In 2024, the State of North Carolina is celebrating 50 years of a well-known food benefits program titled “Special Supplemental Nutrition Program for Women, Infants and Children” – better known as WIC.

The program has grown tremendously over the years, and now Guilford County, to take just one example of that growth, operates a WIC van that takes services to clients rather than making them come down to a county building.

The North Carolina WIC program helps ensure that mothers, babies and young children across the state have the food and other support they need so the youngsters have a strong and healthy start in life.

Over the decades, multiple studies have found that WIC programs improve pregnancy and birth outcomes, resulting in healthier babies.

Also, children who receive WIC support have demonstrated better intellectual development later in life than those who didn’t benefit from the program.

According to state officials, the current WIC program helps out over 230,000 women, infants and children in North Carolina. Each year, the program provides access to supplemental healthy foods, nutrition education, and breastfeeding training – and it also offers support and referrals for health care and social services.

The WIC program brings roughly $200 million in federal funds into North Carolina and allows families to buy approved foods and other items at over 1,500 stores and other food retailers.

Director of the NC Department of Health and Human Services Division of Child and Family Well-Being Yvonne Copeland stated in a Monday, June 10 press release celebrating the 50-year milestone of the program, that it is critical to supporting women, kids and infants in the state.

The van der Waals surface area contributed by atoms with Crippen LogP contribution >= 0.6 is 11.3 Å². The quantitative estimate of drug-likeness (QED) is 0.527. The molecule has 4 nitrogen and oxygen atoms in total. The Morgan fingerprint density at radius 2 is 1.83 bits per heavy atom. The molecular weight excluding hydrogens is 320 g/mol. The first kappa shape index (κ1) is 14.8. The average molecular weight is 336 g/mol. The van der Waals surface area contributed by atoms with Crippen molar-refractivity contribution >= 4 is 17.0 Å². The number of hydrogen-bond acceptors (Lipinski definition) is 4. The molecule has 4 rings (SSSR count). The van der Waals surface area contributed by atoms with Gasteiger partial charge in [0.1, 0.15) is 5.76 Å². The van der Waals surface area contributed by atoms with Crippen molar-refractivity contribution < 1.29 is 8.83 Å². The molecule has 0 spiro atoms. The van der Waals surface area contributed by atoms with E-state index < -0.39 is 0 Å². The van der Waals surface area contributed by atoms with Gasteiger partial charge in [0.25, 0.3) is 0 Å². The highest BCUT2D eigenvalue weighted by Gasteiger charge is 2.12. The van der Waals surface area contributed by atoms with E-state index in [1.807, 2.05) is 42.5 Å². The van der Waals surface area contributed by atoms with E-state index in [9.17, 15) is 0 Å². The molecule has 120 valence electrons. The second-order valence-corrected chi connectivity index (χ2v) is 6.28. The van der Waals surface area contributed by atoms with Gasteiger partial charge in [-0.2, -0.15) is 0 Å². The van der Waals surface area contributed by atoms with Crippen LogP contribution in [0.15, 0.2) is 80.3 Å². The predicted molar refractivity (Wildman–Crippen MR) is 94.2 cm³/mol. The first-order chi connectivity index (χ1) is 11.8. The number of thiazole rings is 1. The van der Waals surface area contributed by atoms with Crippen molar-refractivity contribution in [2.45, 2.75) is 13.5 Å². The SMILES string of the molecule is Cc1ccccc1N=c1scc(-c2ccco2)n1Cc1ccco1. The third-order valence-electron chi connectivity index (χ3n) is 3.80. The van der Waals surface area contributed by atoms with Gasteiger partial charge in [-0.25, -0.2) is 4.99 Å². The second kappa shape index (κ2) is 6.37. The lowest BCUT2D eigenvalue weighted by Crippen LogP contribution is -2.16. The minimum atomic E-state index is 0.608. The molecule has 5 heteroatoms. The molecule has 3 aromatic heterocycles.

“WIC supports half of all infants born in North Carolina by providing access to the best resources and services for mothers and children,” she said. “This year, we recognize an incredible milestone in the evolution of maternal and child health care with the 50th anniversary of the WIC program. Since the opening of the first clinic in 1974, WIC has been an unwavering beacon of support committed to improving public health outcomes for women, infants and children.”

In 1974, the federal WIC program provided supplemental food to 88,000 people across the entire country.  Back then, their average food benefit was $15.88 per month.

Since then, like many government programs, it has grown exponentially: In 2023, WIC provided food for 6.6 million women, infants, and children nationally whose average food benefit was $56 a month.

WIC food benefits provide a wide range of foods for clients – including fruits, vegetables, whole grain breads, cereals and dairy products.

The monetary value of these benefits can reach up to $240 a month.

WIC is available to pregnant, breastfeeding and postpartum women, and infants and children up to the age of 5.

Foster families with qualifying individuals may also be eligible to receive WIC benefits.

To qualify, NC WIC participants have to live in the state and have a family income of less than 185 percent of the US Poverty Income Guidelines.  That’s roughly less than $57,720 in annual income for a family of four.

Those who are receiving Medicaid, Temporary Assistance for Needy Families – also known as Work First – or NC Food and Nutrition Services, automatically meet the WIC Income Guidelines.